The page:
Just look at the Korean ‘Hallyu’ wave here across content types. By constantly showcasing such content, multiplexes can tap into a new Gen Y-liked and Gen Z-approved market segment and brand imagery that values unique storytelling and diverse perspectives. One way to start doing this is by collaborating with unique ﬁlm festivals, both regional and international, to create a distinctly loyal fan following.
By forging strategic alliances with distributors and production companies, multiplexes can host premieres, special screenings, or engage in Q&A sessions with ﬁlmmakers and actors. These events will provide a unique experience for moviegoers, thereby increasing footfall to theatres. These partnerships and events enable multiplexes to oﬀer moviegoers an exclusive opportunity to interact with industry professionals and the joy of physical meet-and- greet. Movies release every Friday, right? Imagine an ongoing ComicCon of sorts.
Another great partnership possibility is the gaming industry which is expected to touch $396.20 billion globally this year, according to Statista. The future of video entertainment is deﬁnitely immersive and gamiﬁed. E-sports as an event cinema concept has already started to gather steam in the West and would soon enter the continent as a well-paying tribe. It’s time Indian multiplexes lead the way.
There is a breathtaking underwater sequence in Avatar 2 which demands the sky as the screen. The detailing and delight of a million colours would fade on a TV, a laptop, or the smartphone. At IMAX 3D, it was magically immersive and that’s the future, not the regular screens. Immersive cinematic experience (ICE), 4DX, IMAX, Dolby Atmos, THX, is what needs to be taken to the smallest of Indian cities. Currently more than 75 percent of PVR-INOX screens are in metros and tier-1 cities.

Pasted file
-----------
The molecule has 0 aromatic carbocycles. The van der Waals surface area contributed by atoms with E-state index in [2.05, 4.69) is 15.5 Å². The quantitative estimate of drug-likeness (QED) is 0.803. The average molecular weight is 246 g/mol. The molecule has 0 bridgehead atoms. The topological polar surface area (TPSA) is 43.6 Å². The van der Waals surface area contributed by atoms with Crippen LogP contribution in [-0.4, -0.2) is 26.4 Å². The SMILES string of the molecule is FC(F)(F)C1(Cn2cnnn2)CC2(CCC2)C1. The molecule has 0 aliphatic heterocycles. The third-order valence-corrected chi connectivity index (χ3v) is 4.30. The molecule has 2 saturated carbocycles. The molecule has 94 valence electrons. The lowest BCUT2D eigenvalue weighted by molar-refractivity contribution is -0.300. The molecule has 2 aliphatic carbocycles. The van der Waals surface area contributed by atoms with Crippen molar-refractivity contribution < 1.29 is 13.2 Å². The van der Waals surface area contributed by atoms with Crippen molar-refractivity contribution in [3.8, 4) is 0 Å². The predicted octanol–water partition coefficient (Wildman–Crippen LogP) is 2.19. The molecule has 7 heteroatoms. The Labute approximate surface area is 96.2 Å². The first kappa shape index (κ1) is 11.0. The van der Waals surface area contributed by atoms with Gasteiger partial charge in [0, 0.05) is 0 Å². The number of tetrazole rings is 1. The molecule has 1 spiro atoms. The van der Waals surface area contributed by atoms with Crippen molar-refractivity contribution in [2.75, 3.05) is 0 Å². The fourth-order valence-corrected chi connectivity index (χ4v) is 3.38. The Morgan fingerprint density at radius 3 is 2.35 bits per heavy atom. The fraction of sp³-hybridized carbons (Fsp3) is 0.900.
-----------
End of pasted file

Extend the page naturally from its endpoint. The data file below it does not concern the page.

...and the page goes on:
These high-quality projection systems and state-of-the-art sound technology elevate the overall exclusive enjoyment and deliver an unparalleled movie-watching experience that surpasses what can be replicated at home. Multiplex brands who are also movie producers today should start working on exclusive augmented reality (AR) enhancements, for instance, audiences could use their smartphones or AR glasses to access supplementary content like behind-the-scenes footage, character backstories, or interactive 3D models related to the ﬁlm. Music shows have already been doing this for a while and the technology is better than ever. This integration of AR can provide a more captivating and educational experience for viewers that the average OTT or TV can’t provide.
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And for those of us who believe post-Covid-19, a majority of us would rather watch content alone, there is the option of virtual screening rooms. These companies could collaborate with Dolby, Bose, or B&O to get their capital investment down by half. That will allow viewers to enjoy ﬁlms together, even if they are physically distant. Like co-streaming by utilising VR, audiences can gather virtually, interact with each other, and share reactions in real-time while watching the movie on the big screens. This concept provides that social component to the movie-watching experience making it the best of both worlds.
In short, multiplexes need to give a visually alluring experience that's inimitable, especially now because at the present price point, each ticket is worth more than a month’s subscription of any OTT in the country.
The writer is the chief strategist and founder, Salt and Paper Consulting.
The thoughts and opinions shared here are of the author.